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When you play sports, eye injuries are a very real risk. According to the American Academy of Ophthalmology (AAO), it’s estimated that around 100,000 athletes suffer eye injuries each year and around 13,000 of those individuals suffer from permanent vision loss.

 

The good news, however, is that an estimated 90% of those injuries would be preventable with the use of protective eyewear. Whether athletes are playing sports professionally or recreationally, whether they’re on the court or in the pool, it’s important to know the causes, symptoms, and treatment options for eye injuries.

 

There are specific sports where eye injuries are more prevalent:

 

  • High risk sports: Baseball, fencing, hockey, lacrosse, softball
  • Moderate risk: Football, soccer, tennis, badminton, golf, volleyball
  • Low risk: Swimming, diving, wrestling

 

The best way to prevent eye injuries is to take certain measures to protect your eyes before engaging in sports activities. Many of the sports listed above allow (or require) athletes to wear protective eyewear, and it’s imperative that athletes follow these guidelines.  

 

Causes

 

Blunt trauma happens quite often in sports. On many occasions, this happens when a ball of some sort hits the person directly in the eye. This can be highly dangerous, and the injuries can go well past a simple eye injury; these type of injuries can also cause concussions and other long-term injuries. Direct hits from a ball or a hockey puck can cause serious damage to the eye, but even an accidental finger or elbow jab could cause a devastating injury. For this reason, even the lowest-risk sports can be dangerous.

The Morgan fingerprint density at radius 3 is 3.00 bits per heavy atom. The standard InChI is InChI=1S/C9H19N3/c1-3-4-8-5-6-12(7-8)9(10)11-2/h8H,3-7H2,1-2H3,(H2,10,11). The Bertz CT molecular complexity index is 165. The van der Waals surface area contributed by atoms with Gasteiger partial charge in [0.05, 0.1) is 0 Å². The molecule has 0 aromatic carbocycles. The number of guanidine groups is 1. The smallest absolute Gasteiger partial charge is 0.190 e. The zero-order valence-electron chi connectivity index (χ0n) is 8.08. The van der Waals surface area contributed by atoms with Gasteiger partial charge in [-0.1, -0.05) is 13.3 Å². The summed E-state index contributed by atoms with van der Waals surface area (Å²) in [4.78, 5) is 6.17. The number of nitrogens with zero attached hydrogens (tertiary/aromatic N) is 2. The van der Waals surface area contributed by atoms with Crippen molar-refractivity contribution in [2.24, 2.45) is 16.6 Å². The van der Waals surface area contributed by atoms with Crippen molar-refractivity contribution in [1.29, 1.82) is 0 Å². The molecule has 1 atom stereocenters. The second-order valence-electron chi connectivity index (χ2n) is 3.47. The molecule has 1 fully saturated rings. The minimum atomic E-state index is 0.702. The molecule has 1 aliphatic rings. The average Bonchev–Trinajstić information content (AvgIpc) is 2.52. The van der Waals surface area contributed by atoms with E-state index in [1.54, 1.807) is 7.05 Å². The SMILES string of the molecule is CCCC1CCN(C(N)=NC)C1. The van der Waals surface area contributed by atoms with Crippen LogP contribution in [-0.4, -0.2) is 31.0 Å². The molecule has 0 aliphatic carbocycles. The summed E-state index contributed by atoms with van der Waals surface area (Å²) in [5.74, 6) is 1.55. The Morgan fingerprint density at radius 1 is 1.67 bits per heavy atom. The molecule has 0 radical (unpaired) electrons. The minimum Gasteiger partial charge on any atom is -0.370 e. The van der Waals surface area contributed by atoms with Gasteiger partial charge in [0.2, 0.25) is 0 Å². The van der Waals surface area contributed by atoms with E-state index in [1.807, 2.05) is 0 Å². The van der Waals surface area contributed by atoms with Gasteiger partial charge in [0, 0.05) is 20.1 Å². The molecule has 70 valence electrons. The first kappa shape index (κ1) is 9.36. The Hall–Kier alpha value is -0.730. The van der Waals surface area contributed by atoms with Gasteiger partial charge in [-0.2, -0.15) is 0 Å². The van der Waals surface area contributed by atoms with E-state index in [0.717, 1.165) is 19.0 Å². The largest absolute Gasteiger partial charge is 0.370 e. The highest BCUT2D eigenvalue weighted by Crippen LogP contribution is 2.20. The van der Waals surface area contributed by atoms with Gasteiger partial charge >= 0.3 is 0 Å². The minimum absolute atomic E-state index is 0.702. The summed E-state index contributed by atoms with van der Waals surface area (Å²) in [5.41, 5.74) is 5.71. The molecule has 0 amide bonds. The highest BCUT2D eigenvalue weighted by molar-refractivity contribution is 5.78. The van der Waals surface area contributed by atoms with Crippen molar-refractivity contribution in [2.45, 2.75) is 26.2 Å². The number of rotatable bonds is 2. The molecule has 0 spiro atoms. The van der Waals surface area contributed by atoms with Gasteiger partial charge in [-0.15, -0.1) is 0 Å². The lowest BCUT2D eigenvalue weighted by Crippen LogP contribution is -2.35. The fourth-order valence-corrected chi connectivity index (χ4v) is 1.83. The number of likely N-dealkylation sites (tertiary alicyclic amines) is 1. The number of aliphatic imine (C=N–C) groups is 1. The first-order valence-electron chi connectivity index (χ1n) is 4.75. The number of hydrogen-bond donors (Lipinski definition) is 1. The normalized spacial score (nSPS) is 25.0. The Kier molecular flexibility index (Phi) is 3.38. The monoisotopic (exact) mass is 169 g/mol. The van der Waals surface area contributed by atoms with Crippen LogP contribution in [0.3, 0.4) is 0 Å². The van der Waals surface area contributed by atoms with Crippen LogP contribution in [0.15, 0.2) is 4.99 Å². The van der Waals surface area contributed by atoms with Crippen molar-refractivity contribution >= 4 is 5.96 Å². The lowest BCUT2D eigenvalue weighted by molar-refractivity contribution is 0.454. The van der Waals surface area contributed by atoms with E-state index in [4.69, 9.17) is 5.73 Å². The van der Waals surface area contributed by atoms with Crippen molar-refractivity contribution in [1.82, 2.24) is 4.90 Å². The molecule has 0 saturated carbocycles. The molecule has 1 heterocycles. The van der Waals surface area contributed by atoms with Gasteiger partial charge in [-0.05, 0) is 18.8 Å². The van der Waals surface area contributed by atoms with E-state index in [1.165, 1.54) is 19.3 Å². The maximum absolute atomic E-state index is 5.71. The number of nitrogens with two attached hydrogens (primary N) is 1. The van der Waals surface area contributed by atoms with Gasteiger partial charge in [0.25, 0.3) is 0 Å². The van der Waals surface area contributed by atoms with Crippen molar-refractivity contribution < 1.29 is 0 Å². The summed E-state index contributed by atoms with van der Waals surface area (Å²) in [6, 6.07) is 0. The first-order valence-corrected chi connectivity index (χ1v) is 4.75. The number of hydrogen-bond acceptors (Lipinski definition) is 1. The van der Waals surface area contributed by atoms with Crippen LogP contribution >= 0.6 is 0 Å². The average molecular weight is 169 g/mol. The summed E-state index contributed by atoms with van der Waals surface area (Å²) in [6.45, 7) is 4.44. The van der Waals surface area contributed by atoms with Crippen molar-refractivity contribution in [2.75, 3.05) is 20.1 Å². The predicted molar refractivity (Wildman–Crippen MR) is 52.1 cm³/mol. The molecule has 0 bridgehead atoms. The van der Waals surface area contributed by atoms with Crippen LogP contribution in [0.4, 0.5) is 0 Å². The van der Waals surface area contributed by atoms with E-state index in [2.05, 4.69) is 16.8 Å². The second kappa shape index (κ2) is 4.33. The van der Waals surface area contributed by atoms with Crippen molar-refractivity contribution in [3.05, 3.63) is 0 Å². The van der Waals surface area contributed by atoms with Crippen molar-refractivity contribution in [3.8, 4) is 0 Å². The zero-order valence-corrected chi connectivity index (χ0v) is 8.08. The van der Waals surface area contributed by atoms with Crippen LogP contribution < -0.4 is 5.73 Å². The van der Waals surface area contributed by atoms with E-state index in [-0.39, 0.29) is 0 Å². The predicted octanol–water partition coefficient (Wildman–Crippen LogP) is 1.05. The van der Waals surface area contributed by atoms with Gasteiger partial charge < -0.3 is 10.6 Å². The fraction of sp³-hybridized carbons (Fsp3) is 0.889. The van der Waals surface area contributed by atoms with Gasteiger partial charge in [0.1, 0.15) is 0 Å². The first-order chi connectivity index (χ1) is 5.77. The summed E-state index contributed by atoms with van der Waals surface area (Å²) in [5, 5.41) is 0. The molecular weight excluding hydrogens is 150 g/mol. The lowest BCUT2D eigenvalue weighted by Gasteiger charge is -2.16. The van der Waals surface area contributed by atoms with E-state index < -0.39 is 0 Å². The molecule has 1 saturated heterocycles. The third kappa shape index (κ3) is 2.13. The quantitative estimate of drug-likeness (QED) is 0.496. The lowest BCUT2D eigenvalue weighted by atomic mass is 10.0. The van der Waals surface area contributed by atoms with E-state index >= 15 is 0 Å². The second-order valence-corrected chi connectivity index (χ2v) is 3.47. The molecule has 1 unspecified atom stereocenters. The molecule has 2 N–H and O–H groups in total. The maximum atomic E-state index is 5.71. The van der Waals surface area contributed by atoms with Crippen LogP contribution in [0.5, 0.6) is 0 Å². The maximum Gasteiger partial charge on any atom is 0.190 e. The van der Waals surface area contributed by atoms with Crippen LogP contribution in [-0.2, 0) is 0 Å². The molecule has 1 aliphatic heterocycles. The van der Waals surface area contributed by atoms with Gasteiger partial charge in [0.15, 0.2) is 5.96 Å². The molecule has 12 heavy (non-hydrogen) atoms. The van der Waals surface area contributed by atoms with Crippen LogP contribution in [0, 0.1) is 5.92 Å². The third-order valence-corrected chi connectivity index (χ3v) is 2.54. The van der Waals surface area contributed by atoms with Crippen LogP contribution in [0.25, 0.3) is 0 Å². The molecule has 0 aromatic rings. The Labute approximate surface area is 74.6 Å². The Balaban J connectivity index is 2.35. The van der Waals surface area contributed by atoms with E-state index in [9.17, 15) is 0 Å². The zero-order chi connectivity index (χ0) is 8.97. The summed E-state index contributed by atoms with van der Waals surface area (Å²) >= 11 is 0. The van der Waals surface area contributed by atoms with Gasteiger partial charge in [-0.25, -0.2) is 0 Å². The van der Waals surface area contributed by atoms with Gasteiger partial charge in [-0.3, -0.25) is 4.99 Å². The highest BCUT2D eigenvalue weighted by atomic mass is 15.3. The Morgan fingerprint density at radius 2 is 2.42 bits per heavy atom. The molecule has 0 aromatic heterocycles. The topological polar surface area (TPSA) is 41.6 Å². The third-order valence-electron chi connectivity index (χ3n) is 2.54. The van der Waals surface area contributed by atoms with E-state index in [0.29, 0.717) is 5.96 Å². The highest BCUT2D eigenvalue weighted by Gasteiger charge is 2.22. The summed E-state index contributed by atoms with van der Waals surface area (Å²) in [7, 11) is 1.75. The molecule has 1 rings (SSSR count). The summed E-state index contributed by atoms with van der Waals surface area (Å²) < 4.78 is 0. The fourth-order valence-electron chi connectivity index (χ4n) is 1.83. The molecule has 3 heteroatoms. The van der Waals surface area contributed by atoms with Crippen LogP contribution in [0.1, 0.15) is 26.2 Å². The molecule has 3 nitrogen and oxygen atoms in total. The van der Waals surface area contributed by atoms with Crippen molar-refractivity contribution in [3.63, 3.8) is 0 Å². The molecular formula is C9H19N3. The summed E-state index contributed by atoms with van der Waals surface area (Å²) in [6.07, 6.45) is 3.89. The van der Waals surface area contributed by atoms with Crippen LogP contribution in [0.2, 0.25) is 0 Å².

Radiation injuries are another possible cause of a eye damage in sporting events. These injuries are especially common in water sports and winter sports, where the sun reflects off surface water or snow. Though it is not discussed very often, UV light rays can damage the eyes just as they can damage the skin.

 

Treatment and Prevention

Some of the best ways to prevent eye injuries is the use of proper goggles to give optimal protection. Sports like lacrosse, hockey, and football require athletes to wear some form of eyewear protection. Some of these sports require athletes to use specific face gear that has been sanctioned by an official organization.

 

A number of people believe that regular prescription glasses will protect them from eye injuries; however, this is not true. In fact, if you are hit in the eye area while wearing regular prescription glasses, you run the risk of being injured if the glass breaks.

 

If damage done to your eye is severe enough, eye surgery may be needed to correct or mitigate the problem. Some injuries, such as retinal detachments, can be fixed through rather straightforward procedures. However, more severe injuries could have lasting effects that are more difficult to treat. Unfortunately, the physical therapy and chiropractic treatments that are helpful for other sports injuries are not feasible options when an eye injury occurs.

 

Quite simply, if you play any sport, it’s imperative to pay attention to the way you’re protecting your eyes. Even a low impact sport can easily can an eye-related injury. It’s important to know about these risks before beginning any athletic activity. For a more comprehensive guide to protecting your eyes, don’t hesitate to contact your local eye doctor, like an experienced Newport Beach Eye Surgeon, today.


Thanks to our friends and contributors from Retina Associates of Orange County for their insight into sports-related eye injuries.

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